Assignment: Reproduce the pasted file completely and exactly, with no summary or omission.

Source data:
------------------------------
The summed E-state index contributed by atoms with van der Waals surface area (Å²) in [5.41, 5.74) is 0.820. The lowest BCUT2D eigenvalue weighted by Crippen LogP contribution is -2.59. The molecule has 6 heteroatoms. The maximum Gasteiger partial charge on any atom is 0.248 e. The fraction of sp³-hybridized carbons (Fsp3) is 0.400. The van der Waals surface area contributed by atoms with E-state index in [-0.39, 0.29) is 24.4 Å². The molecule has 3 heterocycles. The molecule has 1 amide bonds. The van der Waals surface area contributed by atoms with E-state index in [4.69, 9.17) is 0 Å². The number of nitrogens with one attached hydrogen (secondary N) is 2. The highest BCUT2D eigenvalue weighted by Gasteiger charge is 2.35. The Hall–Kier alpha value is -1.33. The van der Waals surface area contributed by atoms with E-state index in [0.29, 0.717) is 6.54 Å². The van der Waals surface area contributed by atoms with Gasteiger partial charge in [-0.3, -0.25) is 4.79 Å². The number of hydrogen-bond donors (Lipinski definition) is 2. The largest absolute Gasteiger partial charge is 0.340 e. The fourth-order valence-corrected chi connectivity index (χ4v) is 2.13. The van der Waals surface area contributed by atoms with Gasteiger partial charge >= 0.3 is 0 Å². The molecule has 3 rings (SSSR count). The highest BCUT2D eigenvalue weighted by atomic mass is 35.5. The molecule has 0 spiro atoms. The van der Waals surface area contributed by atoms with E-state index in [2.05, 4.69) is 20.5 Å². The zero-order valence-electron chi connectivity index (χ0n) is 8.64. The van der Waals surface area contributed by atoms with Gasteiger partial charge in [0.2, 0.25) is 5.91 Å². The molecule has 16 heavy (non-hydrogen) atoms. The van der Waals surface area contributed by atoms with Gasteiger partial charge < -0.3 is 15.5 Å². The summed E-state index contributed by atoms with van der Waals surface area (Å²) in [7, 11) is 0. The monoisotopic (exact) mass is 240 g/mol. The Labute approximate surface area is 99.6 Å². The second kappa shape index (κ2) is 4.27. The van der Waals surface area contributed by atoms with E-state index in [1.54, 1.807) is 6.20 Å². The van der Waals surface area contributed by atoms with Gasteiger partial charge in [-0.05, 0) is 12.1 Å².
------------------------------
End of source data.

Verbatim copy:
The summed E-state index contributed by atoms with van der Waals surface area (Å²) in [5.41, 5.74) is 0.820. The lowest BCUT2D eigenvalue weighted by Crippen LogP contribution is -2.59. The molecule has 6 heteroatoms. The maximum Gasteiger partial charge on any atom is 0.248 e. The fraction of sp³-hybridized carbons (Fsp3) is 0.400. The van der Waals surface area contributed by atoms with E-state index in [-0.39, 0.29) is 24.4 Å². The molecule has 3 heterocycles. The molecule has 1 amide bonds. The van der Waals surface area contributed by atoms with E-state index in [4.69, 9.17) is 0 Å². The number of nitrogens with one attached hydrogen (secondary N) is 2. The highest BCUT2D eigenvalue weighted by Gasteiger charge is 2.35. The Hall–Kier alpha value is -1.33. The van der Waals surface area contributed by atoms with E-state index in [0.29, 0.717) is 6.54 Å². The van der Waals surface area contributed by atoms with Gasteiger partial charge in [-0.3, -0.25) is 4.79 Å². The number of hydrogen-bond donors (Lipinski definition) is 2. The largest absolute Gasteiger partial charge is 0.340 e. The fourth-order valence-corrected chi connectivity index (χ4v) is 2.13. The van der Waals surface area contributed by atoms with Gasteiger partial charge >= 0.3 is 0 Å². The molecule has 3 rings (SSSR count). The highest BCUT2D eigenvalue weighted by atomic mass is 35.5. The molecule has 0 spiro atoms. The van der Waals surface area contributed by atoms with E-state index in [2.05, 4.69) is 20.5 Å². The zero-order valence-electron chi connectivity index (χ0n) is 8.64. The van der Waals surface area contributed by atoms with Gasteiger partial charge in [0.2, 0.25) is 5.91 Å². The molecule has 16 heavy (non-hydrogen) atoms. The van der Waals surface area contributed by atoms with Gasteiger partial charge < -0.3 is 15.5 Å². The summed E-state index contributed by atoms with van der Waals surface area (Å²) in [7, 11) is 0. The monoisotopic (exact) mass is 240 g/mol. The Labute approximate surface area is 99.6 Å². The second kappa shape index (κ2) is 4.27. The van der Waals surface area contributed by atoms with E-state index in [1.54, 1.807) is 6.20 Å². The van der Waals surface area contributed by atoms with Gasteiger partial charge in [-0.05, 0) is 12.1 Å².